TUCSON, Ariz. -- Randy Johnson was part mad scientist Wednesday afternoon and the Minor League fields behind Tucson Electric Park were his laboratory.
Johnson allowed five runs on nine hits over 3 1/3 innings against White Sox Minor Leaguers, but coming off his second back surgery in as many years, Johnson is focused more on his health than his stats.
"Of all the Spring Training starts I've made, I actually physically felt the best today," Johnson said. "The results may not have been there, which is OK because I didn't care about the results. I was giving up base hits, but I was throwing three straight changeups. My opportunity to work on things now is critical because I don't have very many starts left."
And one of the things Johnson is working on is his changeup, a pitch he hardly used in 2007. It's a pitch that the big left-hander is thinking about using as an offspeed pitch instead of his split-finger fastball.
Next time out, look for him to throw more splits as he tries to decide between the two.
"I want to see what's going to be better for me," Johnson said.
Johnson has now appeared in four games this spring. Prior to the Minor League game, he had started March 10 against the Rockies, March 15 against the Angels and March 21 against the Dodgers.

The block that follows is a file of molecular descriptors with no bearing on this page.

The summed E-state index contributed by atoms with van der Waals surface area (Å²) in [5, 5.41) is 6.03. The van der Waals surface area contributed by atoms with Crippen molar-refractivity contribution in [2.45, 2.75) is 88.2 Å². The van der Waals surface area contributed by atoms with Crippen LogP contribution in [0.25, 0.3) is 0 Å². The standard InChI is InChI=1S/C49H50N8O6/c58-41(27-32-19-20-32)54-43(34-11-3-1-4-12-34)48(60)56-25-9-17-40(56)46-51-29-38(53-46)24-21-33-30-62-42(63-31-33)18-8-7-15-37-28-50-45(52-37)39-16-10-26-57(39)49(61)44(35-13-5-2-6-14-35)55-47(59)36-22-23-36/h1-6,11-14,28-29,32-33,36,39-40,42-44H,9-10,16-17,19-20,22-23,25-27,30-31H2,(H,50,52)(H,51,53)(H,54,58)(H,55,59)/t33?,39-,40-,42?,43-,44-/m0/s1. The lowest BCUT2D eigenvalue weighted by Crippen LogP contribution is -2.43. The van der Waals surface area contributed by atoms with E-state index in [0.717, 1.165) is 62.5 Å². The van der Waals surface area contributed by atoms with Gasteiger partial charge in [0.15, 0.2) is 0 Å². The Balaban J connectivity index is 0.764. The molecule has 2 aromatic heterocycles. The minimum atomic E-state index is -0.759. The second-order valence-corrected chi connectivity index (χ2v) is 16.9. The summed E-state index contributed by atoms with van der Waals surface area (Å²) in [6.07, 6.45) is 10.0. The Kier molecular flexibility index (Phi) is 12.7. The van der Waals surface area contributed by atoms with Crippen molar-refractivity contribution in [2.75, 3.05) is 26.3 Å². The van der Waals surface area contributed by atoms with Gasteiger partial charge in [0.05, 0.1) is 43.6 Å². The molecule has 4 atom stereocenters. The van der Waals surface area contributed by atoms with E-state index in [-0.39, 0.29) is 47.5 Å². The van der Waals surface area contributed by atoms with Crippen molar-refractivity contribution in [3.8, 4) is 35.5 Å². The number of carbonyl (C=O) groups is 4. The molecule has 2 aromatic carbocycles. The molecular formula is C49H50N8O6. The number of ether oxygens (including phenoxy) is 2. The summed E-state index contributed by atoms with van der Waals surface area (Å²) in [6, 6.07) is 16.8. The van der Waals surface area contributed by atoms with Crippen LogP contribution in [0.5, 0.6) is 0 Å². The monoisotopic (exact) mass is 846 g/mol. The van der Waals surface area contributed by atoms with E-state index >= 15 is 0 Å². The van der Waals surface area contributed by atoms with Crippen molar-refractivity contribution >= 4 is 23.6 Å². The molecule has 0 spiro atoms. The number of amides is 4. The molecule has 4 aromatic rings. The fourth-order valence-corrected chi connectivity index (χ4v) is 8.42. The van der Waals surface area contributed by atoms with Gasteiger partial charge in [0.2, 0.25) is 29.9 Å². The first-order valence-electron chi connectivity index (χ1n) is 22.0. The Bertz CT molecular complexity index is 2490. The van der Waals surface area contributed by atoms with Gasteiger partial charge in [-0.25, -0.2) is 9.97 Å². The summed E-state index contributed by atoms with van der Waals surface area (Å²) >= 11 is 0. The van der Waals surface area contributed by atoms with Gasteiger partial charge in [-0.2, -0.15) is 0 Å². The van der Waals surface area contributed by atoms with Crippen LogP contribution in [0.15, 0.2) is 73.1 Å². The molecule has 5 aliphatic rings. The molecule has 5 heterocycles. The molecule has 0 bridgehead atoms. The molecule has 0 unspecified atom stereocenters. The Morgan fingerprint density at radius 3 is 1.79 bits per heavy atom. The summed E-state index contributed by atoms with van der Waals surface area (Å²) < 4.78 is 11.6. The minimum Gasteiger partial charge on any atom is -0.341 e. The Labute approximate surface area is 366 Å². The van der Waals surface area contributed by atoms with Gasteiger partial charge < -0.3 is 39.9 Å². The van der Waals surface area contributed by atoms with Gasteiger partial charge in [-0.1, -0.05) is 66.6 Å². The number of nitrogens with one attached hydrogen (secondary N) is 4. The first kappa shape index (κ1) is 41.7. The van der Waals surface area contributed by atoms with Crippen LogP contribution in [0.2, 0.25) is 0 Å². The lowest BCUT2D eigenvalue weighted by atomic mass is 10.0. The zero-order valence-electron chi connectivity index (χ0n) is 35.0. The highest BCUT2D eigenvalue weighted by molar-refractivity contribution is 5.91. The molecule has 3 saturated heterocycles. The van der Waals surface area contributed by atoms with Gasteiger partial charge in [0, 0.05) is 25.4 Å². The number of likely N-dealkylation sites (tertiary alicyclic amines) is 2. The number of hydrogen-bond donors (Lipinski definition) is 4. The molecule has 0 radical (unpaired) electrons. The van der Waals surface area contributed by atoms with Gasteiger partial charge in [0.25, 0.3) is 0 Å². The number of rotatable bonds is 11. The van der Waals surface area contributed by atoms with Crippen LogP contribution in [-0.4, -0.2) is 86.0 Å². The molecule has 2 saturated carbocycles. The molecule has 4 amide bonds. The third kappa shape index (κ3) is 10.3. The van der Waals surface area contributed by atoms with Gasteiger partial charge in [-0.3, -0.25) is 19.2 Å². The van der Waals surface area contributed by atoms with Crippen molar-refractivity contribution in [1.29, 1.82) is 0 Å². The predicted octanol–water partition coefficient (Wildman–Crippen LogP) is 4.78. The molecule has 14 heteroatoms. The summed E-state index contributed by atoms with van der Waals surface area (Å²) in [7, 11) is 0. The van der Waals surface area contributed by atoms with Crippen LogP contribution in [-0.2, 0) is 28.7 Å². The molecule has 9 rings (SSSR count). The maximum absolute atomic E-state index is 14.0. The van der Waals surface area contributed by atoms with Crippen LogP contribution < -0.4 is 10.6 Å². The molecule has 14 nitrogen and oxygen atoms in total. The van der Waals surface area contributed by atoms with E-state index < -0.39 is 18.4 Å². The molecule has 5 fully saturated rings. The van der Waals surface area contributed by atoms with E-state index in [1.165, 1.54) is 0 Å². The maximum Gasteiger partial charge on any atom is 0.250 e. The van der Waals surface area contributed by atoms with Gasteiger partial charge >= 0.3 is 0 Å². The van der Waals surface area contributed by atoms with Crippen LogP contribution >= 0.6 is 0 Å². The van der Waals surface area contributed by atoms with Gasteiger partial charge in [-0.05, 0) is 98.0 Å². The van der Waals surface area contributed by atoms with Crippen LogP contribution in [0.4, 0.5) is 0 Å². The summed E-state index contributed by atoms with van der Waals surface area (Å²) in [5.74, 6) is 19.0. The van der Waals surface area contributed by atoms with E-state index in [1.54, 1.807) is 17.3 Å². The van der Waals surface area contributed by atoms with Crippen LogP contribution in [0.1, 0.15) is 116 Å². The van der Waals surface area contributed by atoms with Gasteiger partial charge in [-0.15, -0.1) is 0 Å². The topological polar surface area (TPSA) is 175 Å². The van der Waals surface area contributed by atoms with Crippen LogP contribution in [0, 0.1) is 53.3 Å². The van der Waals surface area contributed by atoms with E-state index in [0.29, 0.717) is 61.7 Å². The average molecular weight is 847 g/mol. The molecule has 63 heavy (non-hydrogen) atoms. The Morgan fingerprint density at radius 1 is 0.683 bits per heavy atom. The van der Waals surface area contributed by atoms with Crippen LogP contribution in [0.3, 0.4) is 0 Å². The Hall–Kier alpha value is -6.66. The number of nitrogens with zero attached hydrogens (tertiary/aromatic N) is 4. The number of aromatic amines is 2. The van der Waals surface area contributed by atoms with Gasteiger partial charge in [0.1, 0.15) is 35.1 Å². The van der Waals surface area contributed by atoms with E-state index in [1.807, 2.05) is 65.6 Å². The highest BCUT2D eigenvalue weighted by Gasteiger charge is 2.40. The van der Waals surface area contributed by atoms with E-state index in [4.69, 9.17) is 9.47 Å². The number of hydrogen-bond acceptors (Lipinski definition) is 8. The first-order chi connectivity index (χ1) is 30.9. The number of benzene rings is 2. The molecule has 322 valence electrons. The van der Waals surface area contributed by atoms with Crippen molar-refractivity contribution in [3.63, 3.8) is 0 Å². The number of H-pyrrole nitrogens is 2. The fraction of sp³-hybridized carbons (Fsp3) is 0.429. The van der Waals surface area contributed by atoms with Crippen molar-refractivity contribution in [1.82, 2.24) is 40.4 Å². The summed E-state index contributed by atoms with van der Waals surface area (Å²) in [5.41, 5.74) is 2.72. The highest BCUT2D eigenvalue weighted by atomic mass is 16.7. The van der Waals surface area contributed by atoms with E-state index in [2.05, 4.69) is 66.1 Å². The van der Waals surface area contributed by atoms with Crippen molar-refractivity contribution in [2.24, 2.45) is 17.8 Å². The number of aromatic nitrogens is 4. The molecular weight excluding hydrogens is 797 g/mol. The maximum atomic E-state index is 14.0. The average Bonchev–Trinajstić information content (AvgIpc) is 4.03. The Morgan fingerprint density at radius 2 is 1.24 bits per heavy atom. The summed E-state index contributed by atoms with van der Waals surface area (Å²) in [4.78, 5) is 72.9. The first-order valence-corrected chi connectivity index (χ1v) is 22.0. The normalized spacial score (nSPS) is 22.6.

D-backs manager Bob Melvin said Johnson's next start will be April 3, which is Opening Day for Triple-A Tucson.
"I did work on my endurance," Johnson said. "Throwing 75 pitches was really what I needed to do. Get out there and put myself in situations where I can get a lot of work in. I was able to do that today and feel good about it from a physical standpoint. I worked on a lot of things that I otherwise haven't worked on at all this spring."
Though Melvin didn't say it, it seems likely Johnson would make two Minor League starts before joining the big league rotation sometime in mid-April.
Johnson has not taken batting practice this spring in an effort to take it easy on his back and has done limited pitcher's fielding practice. He did get a chance to work on fundamentals during Wednesday's game when his inside pickoff move caught a runner leaning off second and participated in the rundown.
"That's why I was kind of glad that I put myself in situations where I had to pitch from the stretch and do these things," Johnson said. "Until you actually get between the lines in a game, that's when you know what you have on that given day because you're trying to get someone out and being able to field your position and incorporate all your pitches."
Or in Johnson's case, incorporate a new pitch.
"Just trying to re-invent the wheel," he joked. "I like tinkering with pitches and stuff."
Steve Gilbert is a reporter for MLB.com. This story was not subject to the approval of Major League Baseball or its clubs.